SMU is among three teams which are reportedly going to join the ACC in 2024. It is yet another school which leaves the Group of Five conferences and heads to the Power Five.
Here’s a look at SMU’s situation and what it means for the college football realignment landscape.
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Cal, Stanford, And SMU Moving To The ACC
ACC school presidents voted to add SMU, Stanford, and Cal to the conference in 2024. All three schools reportedly won’t receive full ACC revenue shares for nine years.
SMU will likely have to pay more than $10 million to the AAC as an exit fee, according to CBS, as SMU intends to leave in 27 or fewer months.
AAC commissioner Mike Aresco has contingency plans if SMU were to leave and is prepared to compete with an odd number of programs if necessary, according to Yahoo Sports. The AAC is no longer thinking about adding Oregon State or Washington State, according to multiple reports. Instead, the AAC is reportedly exploring the possibility of adding Army.
SMU Football Fundraising
SMU announced Monday that it raised $100 million in just seven days to help support its transition to the ACC.
That money will prove critical because of the funds it’s losing out on as the athletic department makes the transition to its new league. The program also publicized that media coverage of the ACC move produced over $163 million in advertising revenue in a mere three days.
“This is an unprecedented financial commitment from a core group of donors who have understood from the beginning that moving to the ACC will be transformational for our university on both athletic and academic levels,” SMU President R. Gerald Turner said in a press release. “While there is still much work to be done, the ability to rally this kind of support in just one short week demonstrates that SMU and Dallas recognize the excellence of this opportunity and are stepping up to support it.”
SMU-ACC Football Record
SMU is 16-17 all-time against the teams which are currently in the ACC.
Boston College, Clemson, Duke, Florida State, Georgia Tech, Louisville, Miami, N.C. State, North Carolina, Pitt, Syracuse, Virginia, Virginia Tech, and Wake Forest are the teams in the ACC this year.
Some of those schools have reportedly shared disinterest in adding other schools. Florida State, for example, has expressed frustration about the ACC’s media deal and a possible desire to go to another conference.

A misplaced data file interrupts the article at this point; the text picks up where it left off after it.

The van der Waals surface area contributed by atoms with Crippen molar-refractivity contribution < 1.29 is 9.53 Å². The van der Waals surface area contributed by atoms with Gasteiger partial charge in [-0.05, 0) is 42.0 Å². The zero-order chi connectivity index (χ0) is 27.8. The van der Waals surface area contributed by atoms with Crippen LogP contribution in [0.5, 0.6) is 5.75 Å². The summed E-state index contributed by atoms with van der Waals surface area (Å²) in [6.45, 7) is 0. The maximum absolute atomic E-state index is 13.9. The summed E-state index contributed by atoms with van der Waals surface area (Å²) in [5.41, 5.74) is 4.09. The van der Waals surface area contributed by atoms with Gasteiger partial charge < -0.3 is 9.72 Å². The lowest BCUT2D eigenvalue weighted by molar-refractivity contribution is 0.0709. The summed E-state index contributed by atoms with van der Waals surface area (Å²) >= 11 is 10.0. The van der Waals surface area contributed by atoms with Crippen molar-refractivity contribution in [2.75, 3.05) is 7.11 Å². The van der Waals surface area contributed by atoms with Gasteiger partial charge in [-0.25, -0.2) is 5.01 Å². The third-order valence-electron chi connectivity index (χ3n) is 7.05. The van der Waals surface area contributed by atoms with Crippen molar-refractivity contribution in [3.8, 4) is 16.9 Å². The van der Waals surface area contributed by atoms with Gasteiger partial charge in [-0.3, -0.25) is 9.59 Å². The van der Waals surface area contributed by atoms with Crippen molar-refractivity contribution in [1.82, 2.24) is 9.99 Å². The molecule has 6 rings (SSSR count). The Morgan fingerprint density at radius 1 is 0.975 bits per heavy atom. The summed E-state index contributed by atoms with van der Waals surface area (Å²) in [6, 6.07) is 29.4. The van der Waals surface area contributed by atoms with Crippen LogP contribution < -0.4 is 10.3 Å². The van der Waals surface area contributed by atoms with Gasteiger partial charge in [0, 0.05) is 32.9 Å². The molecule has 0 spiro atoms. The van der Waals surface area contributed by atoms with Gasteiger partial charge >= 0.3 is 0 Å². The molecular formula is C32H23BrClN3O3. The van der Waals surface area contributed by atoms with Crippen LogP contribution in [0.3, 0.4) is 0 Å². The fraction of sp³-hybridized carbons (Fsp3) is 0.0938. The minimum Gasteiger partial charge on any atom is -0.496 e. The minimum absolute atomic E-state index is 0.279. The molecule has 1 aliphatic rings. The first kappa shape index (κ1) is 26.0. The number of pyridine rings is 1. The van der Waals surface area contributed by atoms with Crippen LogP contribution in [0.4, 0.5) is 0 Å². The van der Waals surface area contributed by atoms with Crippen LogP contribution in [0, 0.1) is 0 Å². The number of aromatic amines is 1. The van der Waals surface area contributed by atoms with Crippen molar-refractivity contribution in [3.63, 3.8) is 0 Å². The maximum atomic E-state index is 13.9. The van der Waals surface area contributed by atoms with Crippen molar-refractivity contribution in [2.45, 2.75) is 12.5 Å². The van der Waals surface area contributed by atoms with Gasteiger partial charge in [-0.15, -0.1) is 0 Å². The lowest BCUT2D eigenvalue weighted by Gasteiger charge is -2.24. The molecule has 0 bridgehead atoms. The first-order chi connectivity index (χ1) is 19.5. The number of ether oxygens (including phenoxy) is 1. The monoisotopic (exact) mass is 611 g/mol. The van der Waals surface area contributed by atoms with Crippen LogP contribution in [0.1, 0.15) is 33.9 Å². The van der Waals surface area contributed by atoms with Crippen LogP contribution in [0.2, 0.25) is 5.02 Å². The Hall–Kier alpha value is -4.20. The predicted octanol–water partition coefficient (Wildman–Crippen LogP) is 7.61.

What Conference Is SMU In?
SMU has been a member of the AAC since 2013 but has long been regarded as another team which might go to the Power Five.
SMU, which was previously in Conference USA, positioned itself as the next G5 school to move on after Houston, UCF, and Cincinnati went to the Big 12 this year.
ACC Media Deal
The ACC’s media deal netted each program about $40 million in 2021-22, according to Yahoo Sports. The deal is set to expire in 2036.
In comparison, the media deals for the Big Ten and SEC both give over $50 million to each school.
AAC Media Deal
The AAC and ESPN agreed to a 12-year contract worth about $1 billion, via USA Today. The deal began in 2019 and was to pay each program just less than $7 million per year when it was made.
Pac-12 Media Deal
The Pac-12’s current media deal with FOX and ESPN is reportedly worth $250 million per year and will expire in 2024-25. The conference was seeking a new deal before several teams decided to leave.
SMU, as well as San Diego State and other G5 schools, were reportedly possible additions for the Pac-12. But the Mountain West welcomed the Aztecs back, and SMU began considering other routes forward.
Oregon State and Washington State took action which indicates the universities intend on seeing if they can keep the Pac-12 alive, via ESPN. They sought a restraining order, which a judge granted this week, via a legal complaint they filed against the Pac-12 and its commissioner, George Kliavkoff.
The presidents of Washington State and Oregon State should reportedly make up the conference’s board of directors, according to Pac-12 bylaws, since those two schools are the only ones in the league who have yet to indicate they are leaving. That could mean those leaders alone eventually gain the power to decide what to do with the Pac-12 and its resources like TV revenue.